(2008)3.5Perry SeibertThe mythic persona of revolutionary leader Che Guevara, whose legend has only grown in the decades since his death in the Bolivian jungle, makes tackling a biopic about the man all that much more daunting. To some he's a heroic martyr of the political left, to some he's a terrorist, and to some he's little more than a T-shirt logo. Steven Soderbergh sidesteps almost all of these problems in his nearly four-and-a-half-hour movie Che by focusing on what Che experienced, rather than concentrating on the politics.
The first half of the film follows Guevara as he helps lead Fidel Castro's Cuban Revolution. After an opening scene where Castro recruits the Argentinean doctor, the movie places us in the jungle alongside a small band of guerrillas that steadily grows into the army that conquers Cuban leader Fulgencio Batista's military. Soderbergh shoots their various attacks in a fly-on-the-wall cinéma vérité style that gives the audience a genuine immediacy -- a sense of both place and danger. We get an understanding of how these soldiers do what they do, and, miraculously, Soderbergh never bores us by trying to explain battlefield strategy. He keeps us aware of the forethought and planning that Castro puts into each of their missions, and because we trust Che, we never worry that the characters don't know what they're doing.
As the revolutionaries make their way to Havana, Soderbergh intercuts their exploits with flash-forwards to Che's 1964 trip to New York, including his address to the United Nations, and the grainy black-and-white cinematography used in these sequences lends them a documentary feel that contrasts with the lush, colorful jungle settings. While in the Big Apple, Che sits down for an extensive interview with a reporter, and Soderbergh uses Che's answers to her questions as a soundtrack during some of the battle sequences. While this should distance a viewer from the action, it actually has the opposite effect: these are the only times we feel we're inside Che's head, as Soderbergh avoids almost any mention of Che's personal life. This blending of the cerebral technique with visceral content makes the first half of Che a compelling and unique experience.
However, with the second half of the movie, Soderbergh shifts gears. After a brief opening sequence with Che entering Bolivia in disguise, the movie never leaves the jungle. There are no voice-overs or flash-forwards to give us any relief from the growing dread that mounts as the Bolivian Revolution fails in every way that the Cuban campaign succeeded. This is cinéma vérité in the extreme -- we are trapped right alongside Che, forever sensing that the end could come at any moment, but never abandoning the fight. It's a thoroughly exhausting feeling to experience for over two hours. Separated from the movie's first half, this is by no means a conventionally entertaining movie, but it's a remarkable piece of filmmaking. If the movie has a major flaw, it might just be that the second half is so insistently unvaried that the audience may start to ask the kinds of questions -- like why would Che leave his wife and kids to go to Bolivia -- that Soderbergh has no interest in answering. However, even with that fault, the first half of the movie succeeds so grandly that Che's eventual demise still hits us with the power of classic tragedy.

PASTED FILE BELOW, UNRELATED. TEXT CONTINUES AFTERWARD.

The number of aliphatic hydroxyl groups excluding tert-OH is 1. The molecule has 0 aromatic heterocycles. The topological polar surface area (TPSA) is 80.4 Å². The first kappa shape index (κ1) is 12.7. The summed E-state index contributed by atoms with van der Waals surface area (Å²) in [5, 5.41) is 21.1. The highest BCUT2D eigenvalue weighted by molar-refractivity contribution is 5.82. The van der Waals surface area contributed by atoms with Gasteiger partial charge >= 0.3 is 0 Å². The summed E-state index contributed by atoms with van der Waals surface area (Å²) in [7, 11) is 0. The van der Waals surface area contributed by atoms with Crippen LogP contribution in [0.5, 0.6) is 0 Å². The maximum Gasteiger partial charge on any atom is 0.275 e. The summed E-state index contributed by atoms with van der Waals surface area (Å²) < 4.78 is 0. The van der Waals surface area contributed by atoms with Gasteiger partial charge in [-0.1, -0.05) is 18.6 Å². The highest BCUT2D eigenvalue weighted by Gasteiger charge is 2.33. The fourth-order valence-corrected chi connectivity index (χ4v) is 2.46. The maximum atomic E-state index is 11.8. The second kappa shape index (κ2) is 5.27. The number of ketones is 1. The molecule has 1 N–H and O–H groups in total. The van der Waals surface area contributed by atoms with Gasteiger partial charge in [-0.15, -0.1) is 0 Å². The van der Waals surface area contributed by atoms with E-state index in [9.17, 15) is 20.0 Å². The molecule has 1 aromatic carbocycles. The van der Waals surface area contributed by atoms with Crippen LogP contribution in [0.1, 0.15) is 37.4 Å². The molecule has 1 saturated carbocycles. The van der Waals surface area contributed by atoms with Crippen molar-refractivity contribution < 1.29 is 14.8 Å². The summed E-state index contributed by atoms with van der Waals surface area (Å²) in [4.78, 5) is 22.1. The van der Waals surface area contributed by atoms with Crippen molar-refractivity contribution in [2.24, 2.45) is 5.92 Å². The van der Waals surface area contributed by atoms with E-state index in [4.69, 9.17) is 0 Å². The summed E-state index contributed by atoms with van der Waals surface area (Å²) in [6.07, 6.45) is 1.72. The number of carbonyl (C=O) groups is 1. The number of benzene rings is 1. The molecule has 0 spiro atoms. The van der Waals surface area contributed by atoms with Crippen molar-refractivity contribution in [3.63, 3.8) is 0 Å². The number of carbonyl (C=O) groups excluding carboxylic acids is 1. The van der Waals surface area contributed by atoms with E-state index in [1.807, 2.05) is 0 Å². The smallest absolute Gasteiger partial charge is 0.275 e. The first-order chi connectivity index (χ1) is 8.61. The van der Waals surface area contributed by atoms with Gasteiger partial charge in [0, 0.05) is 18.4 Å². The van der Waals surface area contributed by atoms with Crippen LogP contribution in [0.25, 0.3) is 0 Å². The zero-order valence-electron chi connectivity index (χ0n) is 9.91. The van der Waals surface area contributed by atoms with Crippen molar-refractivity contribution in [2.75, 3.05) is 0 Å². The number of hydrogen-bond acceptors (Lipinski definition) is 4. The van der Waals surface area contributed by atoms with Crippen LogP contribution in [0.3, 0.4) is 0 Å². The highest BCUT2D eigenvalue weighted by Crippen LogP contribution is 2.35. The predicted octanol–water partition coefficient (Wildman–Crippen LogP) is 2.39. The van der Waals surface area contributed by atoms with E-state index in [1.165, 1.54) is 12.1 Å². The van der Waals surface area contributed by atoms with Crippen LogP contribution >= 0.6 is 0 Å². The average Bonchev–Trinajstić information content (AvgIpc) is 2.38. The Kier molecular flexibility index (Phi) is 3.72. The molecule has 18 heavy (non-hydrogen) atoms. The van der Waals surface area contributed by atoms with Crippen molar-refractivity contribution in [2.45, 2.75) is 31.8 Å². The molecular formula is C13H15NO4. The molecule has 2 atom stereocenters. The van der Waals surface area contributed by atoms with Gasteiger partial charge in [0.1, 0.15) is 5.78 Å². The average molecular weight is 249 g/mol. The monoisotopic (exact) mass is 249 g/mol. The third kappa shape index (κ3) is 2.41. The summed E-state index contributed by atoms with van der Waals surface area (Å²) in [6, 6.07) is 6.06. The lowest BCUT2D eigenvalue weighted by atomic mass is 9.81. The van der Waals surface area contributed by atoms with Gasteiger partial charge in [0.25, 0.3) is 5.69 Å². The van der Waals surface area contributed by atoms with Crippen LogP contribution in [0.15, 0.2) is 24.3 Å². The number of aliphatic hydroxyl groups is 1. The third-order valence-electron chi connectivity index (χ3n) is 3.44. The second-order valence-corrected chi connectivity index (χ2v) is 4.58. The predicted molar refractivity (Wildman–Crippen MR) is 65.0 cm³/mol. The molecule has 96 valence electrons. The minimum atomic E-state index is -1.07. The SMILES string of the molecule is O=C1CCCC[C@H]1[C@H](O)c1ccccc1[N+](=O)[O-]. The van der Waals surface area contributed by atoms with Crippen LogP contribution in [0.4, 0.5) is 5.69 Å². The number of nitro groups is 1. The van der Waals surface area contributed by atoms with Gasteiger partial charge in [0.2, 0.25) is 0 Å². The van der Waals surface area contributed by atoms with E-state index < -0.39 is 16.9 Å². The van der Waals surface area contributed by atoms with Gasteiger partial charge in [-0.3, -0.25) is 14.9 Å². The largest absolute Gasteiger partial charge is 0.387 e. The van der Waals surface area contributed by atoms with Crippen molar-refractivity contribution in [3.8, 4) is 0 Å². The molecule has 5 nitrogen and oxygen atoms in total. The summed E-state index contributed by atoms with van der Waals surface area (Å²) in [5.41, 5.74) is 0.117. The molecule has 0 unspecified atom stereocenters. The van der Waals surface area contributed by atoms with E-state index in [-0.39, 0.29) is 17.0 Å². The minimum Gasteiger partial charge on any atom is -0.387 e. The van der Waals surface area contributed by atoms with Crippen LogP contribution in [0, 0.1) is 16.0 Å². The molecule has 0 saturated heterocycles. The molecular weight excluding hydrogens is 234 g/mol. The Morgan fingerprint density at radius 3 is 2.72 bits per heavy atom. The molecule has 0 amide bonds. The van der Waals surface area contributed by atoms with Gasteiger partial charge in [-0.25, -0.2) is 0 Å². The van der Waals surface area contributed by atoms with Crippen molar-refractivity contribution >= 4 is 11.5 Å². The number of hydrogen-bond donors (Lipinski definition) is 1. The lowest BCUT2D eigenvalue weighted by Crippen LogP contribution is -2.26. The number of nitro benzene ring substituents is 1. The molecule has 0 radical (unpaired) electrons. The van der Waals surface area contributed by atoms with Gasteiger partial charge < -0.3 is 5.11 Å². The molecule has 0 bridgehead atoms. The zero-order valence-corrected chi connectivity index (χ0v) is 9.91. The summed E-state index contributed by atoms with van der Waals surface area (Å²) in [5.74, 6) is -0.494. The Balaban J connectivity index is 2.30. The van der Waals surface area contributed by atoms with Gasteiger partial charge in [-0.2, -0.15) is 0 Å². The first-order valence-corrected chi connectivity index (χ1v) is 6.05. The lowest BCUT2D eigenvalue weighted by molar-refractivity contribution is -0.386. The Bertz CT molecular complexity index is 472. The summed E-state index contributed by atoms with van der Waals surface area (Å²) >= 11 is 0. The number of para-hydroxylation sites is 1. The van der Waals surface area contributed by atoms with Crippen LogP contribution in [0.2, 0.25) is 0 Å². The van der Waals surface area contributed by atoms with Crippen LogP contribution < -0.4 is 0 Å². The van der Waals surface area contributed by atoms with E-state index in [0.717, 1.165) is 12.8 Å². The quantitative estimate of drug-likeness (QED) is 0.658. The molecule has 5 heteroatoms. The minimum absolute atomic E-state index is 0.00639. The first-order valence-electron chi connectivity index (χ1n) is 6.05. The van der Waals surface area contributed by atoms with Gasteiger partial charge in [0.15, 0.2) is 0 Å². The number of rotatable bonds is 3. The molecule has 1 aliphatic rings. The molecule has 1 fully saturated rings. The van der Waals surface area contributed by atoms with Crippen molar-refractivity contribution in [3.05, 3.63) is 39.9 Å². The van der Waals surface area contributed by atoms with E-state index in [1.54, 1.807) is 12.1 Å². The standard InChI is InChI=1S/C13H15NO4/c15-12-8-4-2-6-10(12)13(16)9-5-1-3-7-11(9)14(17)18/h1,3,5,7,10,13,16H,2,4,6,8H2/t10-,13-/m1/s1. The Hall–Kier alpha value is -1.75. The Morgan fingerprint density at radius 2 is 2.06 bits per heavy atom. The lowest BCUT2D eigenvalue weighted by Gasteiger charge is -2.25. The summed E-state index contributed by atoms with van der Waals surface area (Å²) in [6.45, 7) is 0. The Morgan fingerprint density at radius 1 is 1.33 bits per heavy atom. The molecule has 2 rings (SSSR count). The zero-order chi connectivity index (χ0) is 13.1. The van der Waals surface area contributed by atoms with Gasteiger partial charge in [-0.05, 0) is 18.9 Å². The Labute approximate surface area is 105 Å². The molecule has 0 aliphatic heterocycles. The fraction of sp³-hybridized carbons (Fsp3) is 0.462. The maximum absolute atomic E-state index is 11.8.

In fact, Benicio Del Toro deserves just as much credit as Soderbergh for making us feel the enormity of Che's personality. Because his dialogue never reveals his personal feelings, Del Toro must express Che's inner life almost solely through his physicality -- and, remarkably, he does. From Che's long, confident strides as he approaches the podium at the United Nations to his delicate care in lighting a cigar, Del Toro inhabits this often taciturn leader, and keeps us involved by imbuing even the smallest gestures with significance.
At nearly four and a half hours, Che plays at a resoundingly uncommercial length, and while it could have been shaped into an easier to digest three hours, it seems clear that Soderbergh has no interest in satisfying the typical audience's expectations in this regard. He wants the audience to feel Che's desperation and pride more than he wants to conform to the traditions of Hollywood filmmaking. And, for those able to meet the movie on its own terms, Che ranks as one of the most ambitious biopics in recent memory.
Nearly 40 years after Che Guevara's execution in Bolivia, director Steven Soderbergh retraces the life of the iconic Cuban revolutionary in this nearly four-and-a-half-hour saga. Part 1 begins on November 26, 1956, as Fidel Castro (Demián Bichir) sails into Cuban waters with 80 rebels in tow. Among those rebels is Argentine doctor Ernesto "Che" Guevara (Benicio Del Toro), a man who shares Castro's dream of overthrowing corrupt dictator Fulgencio Batista. As the struggle gets under way, Guevara proves an indispensable part of the revolution due to his firm grasp on the concepts of guerilla warfare. Guevara is heartily embraced by both his comrades and the Cuban people, and quickly rises through the ranks to become first a commander, and ultimately a revolutionary hero. Part 2 of the saga begins with Guevara at the absolute peak of his fame and power. Disappearing suddenly, Guevara subsequently resurfaces in Bolivia to organize a modest group of Cuban comrades and Bolivian recruits in preparation for the Latin American Revolution. But while the Bolivian campaign would ultimately fail, the tenacity, sacrifice, and idealism displayed by Guevara during this period would make him a symbol of heroism to followers around the world. Part 1 and Part 2 were screened together as Che at the 2008 Cannes Film Festival, and also received a limited theatrical release under that same title in U.S. theaters later that same year.